South America 2017

Adelaide to Santiago

Packing for a ninety-day voyage that will take you from Adelaide's dry summer heat on a trip that ranges from cold climate at Cape Horn (56° South) to the balmy Florida days (29° North) via the Andean mountains (4,320 metres about sea level) and the Amazon basin (75% chance of rain per day) can be tricky.

This can be a bit complicated because on a trip involving many international and domestic flights means that care must be taken not to exceed the lower limit of all the flights when packing at home. If not, then you can expect to pay hefty fee for excess baggage somewhere on your trip.

Once the bags have been packed and the house-sitter arranged, it is time to start this mammoth journey. Fortunately, Mark and Alexa got a lift from friends to the Adelaide Airport for the first leg of their journey to South America.
Luckily, all the frequent flyer points that Mark and Alexa had been hoarding came in handy for an upgrade from economy to business class on the trip from Adelaide to Sydney. This meant that while they waited for their flight, they could relax in the Business Class lounge and have a leisurely breakfast and read the morning papers.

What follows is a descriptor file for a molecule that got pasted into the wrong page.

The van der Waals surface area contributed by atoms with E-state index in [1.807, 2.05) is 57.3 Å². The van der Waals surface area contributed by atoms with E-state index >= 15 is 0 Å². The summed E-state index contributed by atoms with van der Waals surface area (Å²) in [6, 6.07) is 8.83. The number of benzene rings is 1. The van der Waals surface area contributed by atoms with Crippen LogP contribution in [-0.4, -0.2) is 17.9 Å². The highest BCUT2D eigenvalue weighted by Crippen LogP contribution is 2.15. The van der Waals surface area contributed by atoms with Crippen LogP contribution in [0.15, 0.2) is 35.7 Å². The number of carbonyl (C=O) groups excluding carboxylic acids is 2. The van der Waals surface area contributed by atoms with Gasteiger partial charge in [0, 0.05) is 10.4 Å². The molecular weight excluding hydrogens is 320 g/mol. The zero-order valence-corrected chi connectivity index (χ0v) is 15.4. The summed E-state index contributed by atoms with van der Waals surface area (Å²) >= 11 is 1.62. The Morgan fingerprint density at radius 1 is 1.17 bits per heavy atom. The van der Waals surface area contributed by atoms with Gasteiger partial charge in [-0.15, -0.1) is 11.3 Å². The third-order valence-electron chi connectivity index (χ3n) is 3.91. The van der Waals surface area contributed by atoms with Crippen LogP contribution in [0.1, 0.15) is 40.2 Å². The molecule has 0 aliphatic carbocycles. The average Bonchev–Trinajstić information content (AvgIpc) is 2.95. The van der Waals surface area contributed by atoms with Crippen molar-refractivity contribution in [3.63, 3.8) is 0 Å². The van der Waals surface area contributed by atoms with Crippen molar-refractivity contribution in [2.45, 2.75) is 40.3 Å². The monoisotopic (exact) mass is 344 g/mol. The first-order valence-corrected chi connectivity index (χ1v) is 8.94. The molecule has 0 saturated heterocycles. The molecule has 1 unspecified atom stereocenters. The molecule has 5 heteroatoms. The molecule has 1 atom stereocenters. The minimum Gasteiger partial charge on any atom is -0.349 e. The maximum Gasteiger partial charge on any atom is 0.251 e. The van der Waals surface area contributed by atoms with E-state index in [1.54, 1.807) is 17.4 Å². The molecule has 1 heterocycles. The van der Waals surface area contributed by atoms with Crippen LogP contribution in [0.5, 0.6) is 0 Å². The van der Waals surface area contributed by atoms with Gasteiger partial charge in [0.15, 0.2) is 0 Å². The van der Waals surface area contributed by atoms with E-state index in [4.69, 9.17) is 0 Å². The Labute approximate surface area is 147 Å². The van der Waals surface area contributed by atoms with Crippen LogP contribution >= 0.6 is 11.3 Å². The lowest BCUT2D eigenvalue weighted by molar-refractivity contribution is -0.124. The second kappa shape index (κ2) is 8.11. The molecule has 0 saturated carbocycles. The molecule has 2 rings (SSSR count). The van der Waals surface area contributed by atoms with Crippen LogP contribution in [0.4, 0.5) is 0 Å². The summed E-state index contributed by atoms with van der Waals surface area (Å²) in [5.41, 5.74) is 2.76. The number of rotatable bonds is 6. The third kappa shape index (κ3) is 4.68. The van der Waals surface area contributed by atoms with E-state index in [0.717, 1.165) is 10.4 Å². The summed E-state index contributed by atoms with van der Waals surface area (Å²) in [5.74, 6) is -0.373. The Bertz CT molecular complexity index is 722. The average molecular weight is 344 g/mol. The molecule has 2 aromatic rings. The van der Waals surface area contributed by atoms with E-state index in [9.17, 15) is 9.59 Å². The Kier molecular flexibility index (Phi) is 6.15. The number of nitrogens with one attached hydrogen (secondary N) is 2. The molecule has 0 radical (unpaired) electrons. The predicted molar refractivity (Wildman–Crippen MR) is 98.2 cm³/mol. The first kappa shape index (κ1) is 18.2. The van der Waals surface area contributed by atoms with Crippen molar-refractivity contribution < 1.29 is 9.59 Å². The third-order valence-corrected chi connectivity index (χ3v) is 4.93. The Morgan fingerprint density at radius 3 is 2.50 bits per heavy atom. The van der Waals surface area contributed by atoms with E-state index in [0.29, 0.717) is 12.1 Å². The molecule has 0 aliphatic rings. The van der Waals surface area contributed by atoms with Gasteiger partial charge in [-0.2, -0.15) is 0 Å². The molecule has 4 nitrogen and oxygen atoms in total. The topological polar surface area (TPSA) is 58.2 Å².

Even luckier was the fact that they also had enough points to upgrade their flight from Sydney to Santiago in Chile given that the voyage from their home to Santiago would take over 17 hours. Again, that gave them the luxury of waiting for their flight in the Business Class lounge at the International airport. This would be the first holiday trip that Mark and Alexa had taken Business Class flights.

it would be a loooong day!! Mark and Alexa would arrive at the hotel in Santiago at about 2pm, but by 7.15am the following morning, they would be going back to the airport to board a fiver and half hour flight back across the Pacific to Easter Island.

Quite bizarrely, it was both cheaper and quicker to get to Easter Island by flying to Santiago and then back to Easter Island, rather than to fly to Easter Island without going backwards across the Pacific.